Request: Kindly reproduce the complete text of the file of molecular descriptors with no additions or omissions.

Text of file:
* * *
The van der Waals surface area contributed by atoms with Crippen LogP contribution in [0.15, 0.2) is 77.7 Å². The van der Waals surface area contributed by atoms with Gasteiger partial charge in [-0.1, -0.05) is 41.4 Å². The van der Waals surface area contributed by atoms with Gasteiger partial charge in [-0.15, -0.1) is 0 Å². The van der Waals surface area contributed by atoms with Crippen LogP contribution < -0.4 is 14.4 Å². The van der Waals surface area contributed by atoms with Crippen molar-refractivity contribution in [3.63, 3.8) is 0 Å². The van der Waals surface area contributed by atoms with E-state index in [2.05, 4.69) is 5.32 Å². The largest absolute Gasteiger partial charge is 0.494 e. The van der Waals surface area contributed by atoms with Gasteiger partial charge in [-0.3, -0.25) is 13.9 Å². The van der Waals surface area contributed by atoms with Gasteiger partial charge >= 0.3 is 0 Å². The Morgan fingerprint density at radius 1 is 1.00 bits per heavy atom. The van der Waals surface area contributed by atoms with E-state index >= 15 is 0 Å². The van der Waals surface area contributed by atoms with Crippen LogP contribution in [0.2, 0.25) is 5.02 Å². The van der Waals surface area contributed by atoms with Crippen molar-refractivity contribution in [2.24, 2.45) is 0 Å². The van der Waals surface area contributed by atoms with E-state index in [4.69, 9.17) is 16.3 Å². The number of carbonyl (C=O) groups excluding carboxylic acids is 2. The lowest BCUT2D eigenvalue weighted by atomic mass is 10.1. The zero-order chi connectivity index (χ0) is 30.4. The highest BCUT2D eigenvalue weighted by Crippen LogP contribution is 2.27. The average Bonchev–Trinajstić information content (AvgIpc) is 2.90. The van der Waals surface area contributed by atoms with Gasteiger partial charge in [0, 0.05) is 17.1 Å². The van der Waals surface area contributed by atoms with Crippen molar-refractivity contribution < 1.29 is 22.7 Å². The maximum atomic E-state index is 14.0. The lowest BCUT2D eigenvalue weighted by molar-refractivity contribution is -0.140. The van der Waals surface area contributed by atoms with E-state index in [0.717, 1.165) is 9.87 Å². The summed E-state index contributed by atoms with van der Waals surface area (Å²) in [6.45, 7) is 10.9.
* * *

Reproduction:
The van der Waals surface area contributed by atoms with Crippen LogP contribution in [0.15, 0.2) is 77.7 Å². The van der Waals surface area contributed by atoms with Gasteiger partial charge in [-0.1, -0.05) is 41.4 Å². The van der Waals surface area contributed by atoms with Gasteiger partial charge in [-0.15, -0.1) is 0 Å². The van der Waals surface area contributed by atoms with Crippen LogP contribution < -0.4 is 14.4 Å². The van der Waals surface area contributed by atoms with Crippen molar-refractivity contribution in [3.63, 3.8) is 0 Å². The van der Waals surface area contributed by atoms with E-state index in [2.05, 4.69) is 5.32 Å². The largest absolute Gasteiger partial charge is 0.494 e. The van der Waals surface area contributed by atoms with Gasteiger partial charge in [-0.3, -0.25) is 13.9 Å². The van der Waals surface area contributed by atoms with Gasteiger partial charge >= 0.3 is 0 Å². The Morgan fingerprint density at radius 1 is 1.00 bits per heavy atom. The van der Waals surface area contributed by atoms with E-state index >= 15 is 0 Å². The van der Waals surface area contributed by atoms with Crippen LogP contribution in [0.2, 0.25) is 5.02 Å². The van der Waals surface area contributed by atoms with Crippen molar-refractivity contribution in [2.24, 2.45) is 0 Å². The van der Waals surface area contributed by atoms with E-state index in [4.69, 9.17) is 16.3 Å². The number of carbonyl (C=O) groups excluding carboxylic acids is 2. The lowest BCUT2D eigenvalue weighted by atomic mass is 10.1. The zero-order chi connectivity index (χ0) is 30.4. The highest BCUT2D eigenvalue weighted by Crippen LogP contribution is 2.27. The average Bonchev–Trinajstić information content (AvgIpc) is 2.90. The van der Waals surface area contributed by atoms with Gasteiger partial charge in [0, 0.05) is 17.1 Å². The van der Waals surface area contributed by atoms with Crippen molar-refractivity contribution < 1.29 is 22.7 Å². The maximum atomic E-state index is 14.0. The lowest BCUT2D eigenvalue weighted by molar-refractivity contribution is -0.140. The van der Waals surface area contributed by atoms with E-state index in [0.717, 1.165) is 9.87 Å². The summed E-state index contributed by atoms with van der Waals surface area (Å²) in [6.45, 7) is 10.9.